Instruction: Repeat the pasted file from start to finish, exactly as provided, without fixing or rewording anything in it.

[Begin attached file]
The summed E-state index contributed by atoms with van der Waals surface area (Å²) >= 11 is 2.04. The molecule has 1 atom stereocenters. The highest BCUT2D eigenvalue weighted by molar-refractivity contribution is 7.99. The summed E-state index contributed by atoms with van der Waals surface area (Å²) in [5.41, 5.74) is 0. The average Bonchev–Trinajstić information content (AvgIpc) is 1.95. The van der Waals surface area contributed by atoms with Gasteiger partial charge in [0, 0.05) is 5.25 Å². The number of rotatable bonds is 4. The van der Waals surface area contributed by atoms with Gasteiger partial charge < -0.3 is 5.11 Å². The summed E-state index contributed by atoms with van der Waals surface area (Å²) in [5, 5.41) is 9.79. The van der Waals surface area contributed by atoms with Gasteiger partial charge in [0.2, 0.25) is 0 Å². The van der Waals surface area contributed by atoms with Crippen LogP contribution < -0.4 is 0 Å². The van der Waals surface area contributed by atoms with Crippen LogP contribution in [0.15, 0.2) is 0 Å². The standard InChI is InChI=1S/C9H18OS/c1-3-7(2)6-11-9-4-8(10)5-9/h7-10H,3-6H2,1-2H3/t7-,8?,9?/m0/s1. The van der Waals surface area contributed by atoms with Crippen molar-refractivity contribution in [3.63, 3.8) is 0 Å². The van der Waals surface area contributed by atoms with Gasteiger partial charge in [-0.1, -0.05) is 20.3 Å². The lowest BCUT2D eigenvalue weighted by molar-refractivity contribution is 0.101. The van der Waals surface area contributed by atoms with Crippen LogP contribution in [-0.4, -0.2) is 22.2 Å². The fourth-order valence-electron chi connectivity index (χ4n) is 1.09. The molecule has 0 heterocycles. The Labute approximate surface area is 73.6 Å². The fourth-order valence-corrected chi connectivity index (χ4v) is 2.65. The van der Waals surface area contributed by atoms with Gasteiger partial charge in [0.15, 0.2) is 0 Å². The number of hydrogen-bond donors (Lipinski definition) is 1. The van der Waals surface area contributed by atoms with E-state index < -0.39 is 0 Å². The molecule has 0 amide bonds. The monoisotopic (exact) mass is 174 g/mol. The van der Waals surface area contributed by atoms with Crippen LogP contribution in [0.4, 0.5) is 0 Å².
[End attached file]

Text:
The summed E-state index contributed by atoms with van der Waals surface area (Å²) >= 11 is 2.04. The molecule has 1 atom stereocenters. The highest BCUT2D eigenvalue weighted by molar-refractivity contribution is 7.99. The summed E-state index contributed by atoms with van der Waals surface area (Å²) in [5.41, 5.74) is 0. The average Bonchev–Trinajstić information content (AvgIpc) is 1.95. The van der Waals surface area contributed by atoms with Gasteiger partial charge in [0, 0.05) is 5.25 Å². The number of rotatable bonds is 4. The van der Waals surface area contributed by atoms with Gasteiger partial charge < -0.3 is 5.11 Å². The summed E-state index contributed by atoms with van der Waals surface area (Å²) in [5, 5.41) is 9.79. The van der Waals surface area contributed by atoms with Gasteiger partial charge in [0.2, 0.25) is 0 Å². The van der Waals surface area contributed by atoms with Crippen LogP contribution < -0.4 is 0 Å². The van der Waals surface area contributed by atoms with Crippen LogP contribution in [0.15, 0.2) is 0 Å². The standard InChI is InChI=1S/C9H18OS/c1-3-7(2)6-11-9-4-8(10)5-9/h7-10H,3-6H2,1-2H3/t7-,8?,9?/m0/s1. The van der Waals surface area contributed by atoms with Crippen molar-refractivity contribution in [3.63, 3.8) is 0 Å². The van der Waals surface area contributed by atoms with Gasteiger partial charge in [-0.1, -0.05) is 20.3 Å². The lowest BCUT2D eigenvalue weighted by molar-refractivity contribution is 0.101. The van der Waals surface area contributed by atoms with Crippen LogP contribution in [-0.4, -0.2) is 22.2 Å². The fourth-order valence-electron chi connectivity index (χ4n) is 1.09. The molecule has 0 heterocycles. The Labute approximate surface area is 73.6 Å². The fourth-order valence-corrected chi connectivity index (χ4v) is 2.65. The van der Waals surface area contributed by atoms with Gasteiger partial charge in [0.15, 0.2) is 0 Å². The number of hydrogen-bond donors (Lipinski definition) is 1. The van der Waals surface area contributed by atoms with E-state index < -0.39 is 0 Å². The molecule has 0 amide bonds. The monoisotopic (exact) mass is 174 g/mol. The van der Waals surface area contributed by atoms with Crippen LogP contribution in [0.4, 0.5) is 0 Å².